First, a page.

To the editor:
In response to Dr. Steven Bruner’s letter (Public Forum, Jan. 29), I would first like to say I don’t agree with the “Sunday morning pundits” that health care reform is dead. Overwhelming percentages of Americans disapprove of the current version of reform, but given today’s political landscape it would not surprise me to see the administration attempt to impose their will anyway.
As one who has read as much of the bills as I can find online (not an easy task even with this transparent administration), it appears to me the current version is withering away for only one reason: It’s bad policy!
Not one Republican vote was needed (until recently) to pass this behemoth, pork-laden, albatross of a bill. Yet, according to the pundits, it was “lying Republicans” and a “fickle and misinformed public” responsible for its demise.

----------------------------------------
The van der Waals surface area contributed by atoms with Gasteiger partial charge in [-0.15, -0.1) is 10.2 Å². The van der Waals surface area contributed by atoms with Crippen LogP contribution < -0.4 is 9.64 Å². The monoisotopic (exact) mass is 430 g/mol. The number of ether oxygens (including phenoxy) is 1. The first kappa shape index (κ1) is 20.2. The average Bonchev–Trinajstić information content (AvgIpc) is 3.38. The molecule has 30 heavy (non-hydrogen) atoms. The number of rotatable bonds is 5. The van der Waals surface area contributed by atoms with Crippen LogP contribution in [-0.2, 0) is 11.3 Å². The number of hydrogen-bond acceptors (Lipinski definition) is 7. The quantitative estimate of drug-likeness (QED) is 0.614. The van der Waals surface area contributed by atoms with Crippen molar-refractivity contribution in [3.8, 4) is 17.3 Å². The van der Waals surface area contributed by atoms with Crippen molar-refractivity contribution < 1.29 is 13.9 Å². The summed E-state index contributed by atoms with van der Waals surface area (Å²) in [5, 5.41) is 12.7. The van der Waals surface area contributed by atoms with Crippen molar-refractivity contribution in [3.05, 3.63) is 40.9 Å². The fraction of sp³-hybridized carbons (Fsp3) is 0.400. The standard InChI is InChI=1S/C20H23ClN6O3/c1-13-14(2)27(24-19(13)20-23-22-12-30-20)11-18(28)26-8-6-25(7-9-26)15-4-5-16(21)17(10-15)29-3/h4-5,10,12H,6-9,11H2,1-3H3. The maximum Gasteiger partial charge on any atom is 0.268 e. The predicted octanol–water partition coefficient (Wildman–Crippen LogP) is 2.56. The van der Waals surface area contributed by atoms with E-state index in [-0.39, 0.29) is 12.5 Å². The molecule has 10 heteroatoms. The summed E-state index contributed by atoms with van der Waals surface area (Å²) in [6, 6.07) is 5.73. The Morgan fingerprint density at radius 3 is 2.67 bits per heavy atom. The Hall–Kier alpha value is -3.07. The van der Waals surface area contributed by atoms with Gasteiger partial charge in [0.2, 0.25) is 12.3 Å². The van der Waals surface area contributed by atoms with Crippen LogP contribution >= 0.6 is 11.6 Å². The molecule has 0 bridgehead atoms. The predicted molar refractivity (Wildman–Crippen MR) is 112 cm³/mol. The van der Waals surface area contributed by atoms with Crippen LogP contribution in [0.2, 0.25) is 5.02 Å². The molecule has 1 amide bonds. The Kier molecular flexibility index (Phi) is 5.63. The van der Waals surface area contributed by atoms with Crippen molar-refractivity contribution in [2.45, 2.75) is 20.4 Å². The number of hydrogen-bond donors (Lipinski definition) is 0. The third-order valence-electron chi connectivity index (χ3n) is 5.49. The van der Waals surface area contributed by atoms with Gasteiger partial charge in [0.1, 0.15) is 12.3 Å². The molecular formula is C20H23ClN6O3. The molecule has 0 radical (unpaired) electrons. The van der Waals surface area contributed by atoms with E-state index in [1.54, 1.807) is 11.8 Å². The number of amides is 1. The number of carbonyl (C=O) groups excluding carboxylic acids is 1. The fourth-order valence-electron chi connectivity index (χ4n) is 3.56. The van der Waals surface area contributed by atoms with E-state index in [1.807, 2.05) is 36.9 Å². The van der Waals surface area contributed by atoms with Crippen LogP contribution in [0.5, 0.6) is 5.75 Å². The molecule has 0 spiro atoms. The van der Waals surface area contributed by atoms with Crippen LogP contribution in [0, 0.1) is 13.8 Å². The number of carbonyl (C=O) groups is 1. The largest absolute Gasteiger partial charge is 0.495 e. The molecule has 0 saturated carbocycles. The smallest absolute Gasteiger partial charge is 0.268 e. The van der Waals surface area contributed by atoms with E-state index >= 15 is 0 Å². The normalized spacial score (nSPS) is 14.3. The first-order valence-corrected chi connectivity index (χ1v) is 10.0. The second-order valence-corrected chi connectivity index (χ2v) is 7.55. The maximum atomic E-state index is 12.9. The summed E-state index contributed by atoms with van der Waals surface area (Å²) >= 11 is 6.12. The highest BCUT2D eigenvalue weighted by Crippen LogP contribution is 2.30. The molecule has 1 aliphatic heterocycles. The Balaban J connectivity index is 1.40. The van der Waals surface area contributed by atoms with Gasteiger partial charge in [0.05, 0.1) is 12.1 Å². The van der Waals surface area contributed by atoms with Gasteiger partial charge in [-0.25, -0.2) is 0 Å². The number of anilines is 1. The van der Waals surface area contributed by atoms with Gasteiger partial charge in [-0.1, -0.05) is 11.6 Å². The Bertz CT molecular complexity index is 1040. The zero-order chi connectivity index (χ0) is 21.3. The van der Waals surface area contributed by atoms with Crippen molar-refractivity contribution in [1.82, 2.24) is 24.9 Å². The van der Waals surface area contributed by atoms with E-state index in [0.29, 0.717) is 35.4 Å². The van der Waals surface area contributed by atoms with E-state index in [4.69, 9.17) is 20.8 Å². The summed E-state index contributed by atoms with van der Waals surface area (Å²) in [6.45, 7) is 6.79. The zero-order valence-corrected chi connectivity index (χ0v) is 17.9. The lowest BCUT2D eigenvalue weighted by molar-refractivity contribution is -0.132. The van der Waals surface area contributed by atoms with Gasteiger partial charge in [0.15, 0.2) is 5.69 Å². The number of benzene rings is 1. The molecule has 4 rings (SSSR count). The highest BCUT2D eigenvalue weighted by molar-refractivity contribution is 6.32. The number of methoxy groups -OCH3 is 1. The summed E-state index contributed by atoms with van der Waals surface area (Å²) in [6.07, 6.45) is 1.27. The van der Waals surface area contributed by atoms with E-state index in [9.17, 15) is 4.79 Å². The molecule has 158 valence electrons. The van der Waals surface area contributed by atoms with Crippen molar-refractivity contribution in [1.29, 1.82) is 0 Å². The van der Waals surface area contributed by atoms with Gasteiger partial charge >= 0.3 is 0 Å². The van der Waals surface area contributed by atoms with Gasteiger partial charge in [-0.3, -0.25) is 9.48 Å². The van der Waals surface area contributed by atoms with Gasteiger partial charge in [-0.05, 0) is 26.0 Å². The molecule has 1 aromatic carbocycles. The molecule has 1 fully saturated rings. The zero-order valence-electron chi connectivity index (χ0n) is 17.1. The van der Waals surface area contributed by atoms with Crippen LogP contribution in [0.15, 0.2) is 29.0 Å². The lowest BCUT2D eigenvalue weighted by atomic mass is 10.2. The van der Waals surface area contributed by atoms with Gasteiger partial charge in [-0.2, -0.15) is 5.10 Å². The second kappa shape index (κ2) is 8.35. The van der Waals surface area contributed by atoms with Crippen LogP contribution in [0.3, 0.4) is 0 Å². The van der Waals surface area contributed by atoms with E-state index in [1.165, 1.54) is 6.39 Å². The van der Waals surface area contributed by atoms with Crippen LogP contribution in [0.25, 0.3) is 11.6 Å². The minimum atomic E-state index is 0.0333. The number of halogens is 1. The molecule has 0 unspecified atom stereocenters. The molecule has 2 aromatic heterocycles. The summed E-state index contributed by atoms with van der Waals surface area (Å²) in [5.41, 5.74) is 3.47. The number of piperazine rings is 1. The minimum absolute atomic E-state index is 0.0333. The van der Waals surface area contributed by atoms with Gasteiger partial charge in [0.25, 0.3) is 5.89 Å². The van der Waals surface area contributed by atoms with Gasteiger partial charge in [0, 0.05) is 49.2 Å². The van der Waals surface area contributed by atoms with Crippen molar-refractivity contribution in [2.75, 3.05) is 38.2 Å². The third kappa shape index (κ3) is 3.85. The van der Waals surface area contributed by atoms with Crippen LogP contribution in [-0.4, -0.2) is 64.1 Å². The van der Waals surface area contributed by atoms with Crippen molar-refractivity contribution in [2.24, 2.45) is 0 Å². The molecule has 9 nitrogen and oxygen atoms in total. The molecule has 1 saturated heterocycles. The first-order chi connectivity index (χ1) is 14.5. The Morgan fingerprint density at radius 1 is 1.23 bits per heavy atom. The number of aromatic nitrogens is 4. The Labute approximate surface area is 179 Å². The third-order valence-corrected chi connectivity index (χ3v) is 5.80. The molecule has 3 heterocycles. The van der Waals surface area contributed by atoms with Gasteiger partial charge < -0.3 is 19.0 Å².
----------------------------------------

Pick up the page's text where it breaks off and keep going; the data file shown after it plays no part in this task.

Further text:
This attitude is precisely what drove the election results in Massachusetts, and will continue to do so in the 2010 midterm election. The typical voter is tired of the condescending remarks from representatives supposedly elected to represent us. When we disagree on the content of the bill, we are told by politicians we are not intelligent enough to know what is good for us.
I, for one, am happy for the groundswell of grass-roots support that is going to unseat a sizable number of politicians who have forgotten their purpose in Washington.